Wednesday, January 30, 2013

Rhizomatic Learning Communities

1st Graders stencil a radial design floor mural.
Multi-age students help edit an I-Movie with their teacher.
Construction Center contains cardboard attachment menu's and examples of construction art.
3rd Grade boy's construct a block tower.
Children collaborate on a cardboard marble run sculpture.

The metaphor of the rhizome is helpful in describing the dynamic community of choice based art room learners who seek the specialized and personal knowledge of artists. Artists are able to convey and communicate that which does not exist yet. Teachers will observe children learning through self directed means or collaborative events. Children can become classmate experts and teach and learn about artist's thinking skills with one another. The environment of the choice based art room is itself an ever changing source of knowledge as the activity that takes place here provides inspiration and motivation. Children also seek artists's knowledge from secondary sources within the art room, i.e. books, center menu's, internet and exemplars. Students are able to create their own art knowledge and self-discoveries abound daily. Of course there is always the knowledgeable teacher nearby. Creative learning experiences within the rhizome are always different and each daily experience has it's own special character and feeling.

Monday, January 28, 2013

Rhizomatic Curriculum Structure of Choice Based Art Education

Rhizomatic curricular structures look like choice based art education art rooms. They are places where organic learning communities exist. The curriculum is not linear but with multiple entry points and multiple endpoints and a myriad of outcome possibilities.

What is an effective way to access and stimulate children's innate creative capacities?

2nd Graders create a city out of blocks.
My friend and colleague Clark Fralick and I looked at this question for several years. After a period of investigation, observation and consideration, we began to look at curriculum in a new way. After meeting with Kathy, John and Diane in Denver back in '04, it was clear to us what the next step should be. After a period of acclimation and adjustments, we determined, choice based art education works within school settings because the flexible, rhizomatic curriculum structure meets the needs of heterogeneous groups of children. Addressing the paradox between freedom and regulation is what choice based art educators do. Whether providing opportunities for students to design their own art projects, investigating interdisciplinary subject areas or participation in teacher designed learning activities, the affirmation and development of the individual’s unique creative capacities is the heart and soul of choice based art education practice.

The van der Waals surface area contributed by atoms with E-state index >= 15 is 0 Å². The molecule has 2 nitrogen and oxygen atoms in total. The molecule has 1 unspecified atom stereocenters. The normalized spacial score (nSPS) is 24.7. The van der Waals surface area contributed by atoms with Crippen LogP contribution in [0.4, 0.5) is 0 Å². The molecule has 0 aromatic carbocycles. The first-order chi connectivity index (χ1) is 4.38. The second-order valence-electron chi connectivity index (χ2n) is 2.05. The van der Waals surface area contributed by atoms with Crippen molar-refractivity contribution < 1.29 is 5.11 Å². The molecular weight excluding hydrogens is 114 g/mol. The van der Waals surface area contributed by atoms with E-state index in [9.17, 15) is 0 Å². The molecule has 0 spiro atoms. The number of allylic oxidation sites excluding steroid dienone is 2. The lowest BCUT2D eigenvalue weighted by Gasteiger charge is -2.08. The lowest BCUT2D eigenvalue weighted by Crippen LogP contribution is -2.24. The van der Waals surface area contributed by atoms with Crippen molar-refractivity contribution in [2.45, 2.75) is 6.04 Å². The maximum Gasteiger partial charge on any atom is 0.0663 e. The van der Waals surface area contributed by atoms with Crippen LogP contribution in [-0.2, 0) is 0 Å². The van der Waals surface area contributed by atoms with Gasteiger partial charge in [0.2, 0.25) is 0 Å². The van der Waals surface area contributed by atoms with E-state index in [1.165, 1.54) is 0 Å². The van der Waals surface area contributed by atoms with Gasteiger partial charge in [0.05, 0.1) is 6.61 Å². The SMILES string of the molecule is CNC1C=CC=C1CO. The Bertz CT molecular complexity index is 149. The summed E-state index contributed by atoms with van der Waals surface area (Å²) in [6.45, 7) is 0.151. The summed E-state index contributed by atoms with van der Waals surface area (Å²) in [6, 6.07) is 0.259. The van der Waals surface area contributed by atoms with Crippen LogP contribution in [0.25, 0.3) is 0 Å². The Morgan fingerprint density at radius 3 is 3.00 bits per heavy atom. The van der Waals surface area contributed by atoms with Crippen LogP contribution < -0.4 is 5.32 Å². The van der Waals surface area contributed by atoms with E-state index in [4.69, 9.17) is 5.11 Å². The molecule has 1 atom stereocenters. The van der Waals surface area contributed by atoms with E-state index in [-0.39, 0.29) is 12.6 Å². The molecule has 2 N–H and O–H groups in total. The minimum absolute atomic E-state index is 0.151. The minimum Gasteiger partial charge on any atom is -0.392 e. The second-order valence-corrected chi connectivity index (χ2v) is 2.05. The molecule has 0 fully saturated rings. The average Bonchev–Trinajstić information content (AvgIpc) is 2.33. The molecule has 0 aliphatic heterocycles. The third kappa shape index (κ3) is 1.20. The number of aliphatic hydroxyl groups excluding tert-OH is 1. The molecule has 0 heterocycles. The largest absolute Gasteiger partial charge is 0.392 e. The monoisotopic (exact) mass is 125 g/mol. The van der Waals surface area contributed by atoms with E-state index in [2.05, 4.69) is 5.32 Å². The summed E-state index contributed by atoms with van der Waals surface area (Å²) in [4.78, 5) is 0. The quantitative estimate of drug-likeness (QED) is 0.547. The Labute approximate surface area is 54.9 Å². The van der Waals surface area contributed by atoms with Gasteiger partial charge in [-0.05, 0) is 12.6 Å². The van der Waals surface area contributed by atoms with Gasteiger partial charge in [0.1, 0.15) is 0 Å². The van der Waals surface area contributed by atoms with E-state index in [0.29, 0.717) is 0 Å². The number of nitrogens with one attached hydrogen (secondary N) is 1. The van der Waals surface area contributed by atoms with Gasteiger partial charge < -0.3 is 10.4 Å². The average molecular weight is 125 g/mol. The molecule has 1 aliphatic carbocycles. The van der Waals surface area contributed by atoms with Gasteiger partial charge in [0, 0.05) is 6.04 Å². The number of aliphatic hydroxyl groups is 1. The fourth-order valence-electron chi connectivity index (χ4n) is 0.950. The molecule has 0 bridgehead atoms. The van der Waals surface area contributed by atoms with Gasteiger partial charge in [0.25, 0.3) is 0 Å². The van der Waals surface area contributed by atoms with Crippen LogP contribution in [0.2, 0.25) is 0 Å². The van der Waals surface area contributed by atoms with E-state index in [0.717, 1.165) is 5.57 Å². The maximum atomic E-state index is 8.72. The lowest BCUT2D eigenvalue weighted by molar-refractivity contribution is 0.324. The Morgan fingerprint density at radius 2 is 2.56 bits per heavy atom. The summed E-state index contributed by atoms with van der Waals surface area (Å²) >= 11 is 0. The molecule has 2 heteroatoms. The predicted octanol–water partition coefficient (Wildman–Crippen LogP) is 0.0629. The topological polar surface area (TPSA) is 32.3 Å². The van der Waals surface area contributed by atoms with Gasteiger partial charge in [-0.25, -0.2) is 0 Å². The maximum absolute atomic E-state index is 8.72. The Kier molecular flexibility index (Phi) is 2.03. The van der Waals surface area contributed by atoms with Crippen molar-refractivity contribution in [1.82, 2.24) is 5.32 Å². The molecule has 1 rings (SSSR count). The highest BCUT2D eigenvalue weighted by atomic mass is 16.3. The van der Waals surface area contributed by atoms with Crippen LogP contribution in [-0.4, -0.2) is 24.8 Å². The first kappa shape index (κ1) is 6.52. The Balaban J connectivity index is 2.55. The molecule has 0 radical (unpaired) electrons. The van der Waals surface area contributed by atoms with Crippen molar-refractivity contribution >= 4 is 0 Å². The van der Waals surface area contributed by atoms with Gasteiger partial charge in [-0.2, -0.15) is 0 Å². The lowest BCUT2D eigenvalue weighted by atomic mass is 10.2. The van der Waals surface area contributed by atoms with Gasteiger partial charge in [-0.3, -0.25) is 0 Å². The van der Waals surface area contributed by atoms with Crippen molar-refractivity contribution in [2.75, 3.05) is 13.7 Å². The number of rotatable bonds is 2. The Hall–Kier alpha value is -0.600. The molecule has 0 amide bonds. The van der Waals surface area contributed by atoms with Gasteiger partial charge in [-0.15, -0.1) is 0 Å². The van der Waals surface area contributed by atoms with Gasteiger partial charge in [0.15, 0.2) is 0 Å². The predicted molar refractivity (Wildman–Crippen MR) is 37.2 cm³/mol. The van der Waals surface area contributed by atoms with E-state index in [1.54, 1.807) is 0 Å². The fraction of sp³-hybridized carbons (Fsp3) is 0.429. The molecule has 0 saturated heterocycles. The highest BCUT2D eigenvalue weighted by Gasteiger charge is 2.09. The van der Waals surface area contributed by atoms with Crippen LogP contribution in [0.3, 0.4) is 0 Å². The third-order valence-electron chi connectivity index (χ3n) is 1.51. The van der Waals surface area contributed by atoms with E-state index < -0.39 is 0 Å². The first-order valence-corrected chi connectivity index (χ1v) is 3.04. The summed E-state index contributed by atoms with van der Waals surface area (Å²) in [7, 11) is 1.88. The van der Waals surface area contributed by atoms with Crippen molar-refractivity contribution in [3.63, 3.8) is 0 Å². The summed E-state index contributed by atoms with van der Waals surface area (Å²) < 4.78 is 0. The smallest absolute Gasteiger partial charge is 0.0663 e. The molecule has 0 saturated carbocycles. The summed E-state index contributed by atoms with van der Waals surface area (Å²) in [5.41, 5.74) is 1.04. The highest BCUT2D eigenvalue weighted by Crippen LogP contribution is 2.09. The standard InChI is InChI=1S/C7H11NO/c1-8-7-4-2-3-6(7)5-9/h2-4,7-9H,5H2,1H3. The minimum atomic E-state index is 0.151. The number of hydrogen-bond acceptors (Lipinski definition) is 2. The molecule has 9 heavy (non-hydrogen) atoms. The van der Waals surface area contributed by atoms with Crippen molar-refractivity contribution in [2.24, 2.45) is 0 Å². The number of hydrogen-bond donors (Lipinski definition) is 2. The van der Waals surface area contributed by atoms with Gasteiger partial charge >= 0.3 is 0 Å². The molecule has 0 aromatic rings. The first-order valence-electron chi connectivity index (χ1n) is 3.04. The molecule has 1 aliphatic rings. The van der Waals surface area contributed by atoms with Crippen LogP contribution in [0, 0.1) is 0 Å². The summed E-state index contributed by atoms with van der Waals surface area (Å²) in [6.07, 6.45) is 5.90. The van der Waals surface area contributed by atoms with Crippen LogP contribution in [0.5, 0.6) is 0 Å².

A 4th grader prepares her assemblage work for the art show.

Friday, January 18, 2013

When Learning Experience Is Organic

Is the mind a blank slate? An empty vessel to pour information and data into without the consent of the learner? Or is the mind an organic system connected to our emotional and physiological self? Should an individual's psycho-emotional realms be ignored when considering the learning that they are to engage in? Should they be left out of the decision making process central to the learning events they are to engage in? 

Kindergarten boy creates a monster mask.

2nd grade boy draws his toy truck.

Girl adds stencil prints to her painting.

A boy tries out his mask.

Packing material makes a great sculpture material.

Volcanoes rock!

Super-sonic space craft building is hard work!

Education is not just about what we are putting into the brain, it is how it is done. What is happening to the brain while we are involved in the learning process is just as important as the content we are putting into it.

Saturday, January 12, 2013

Here's how we incorporate S.T.E.M.

6th Grade boy fine tunes his cardboard glider, experimenting with weight and balance.

6th grade boy corrects a design flaw in his unbalanced cardboard sculpture.
Education is not just about what we are putting into the brain, it is also about how it is done. What is happening to the brain while we are involved in the learning process is just as important as the content we are putting into it.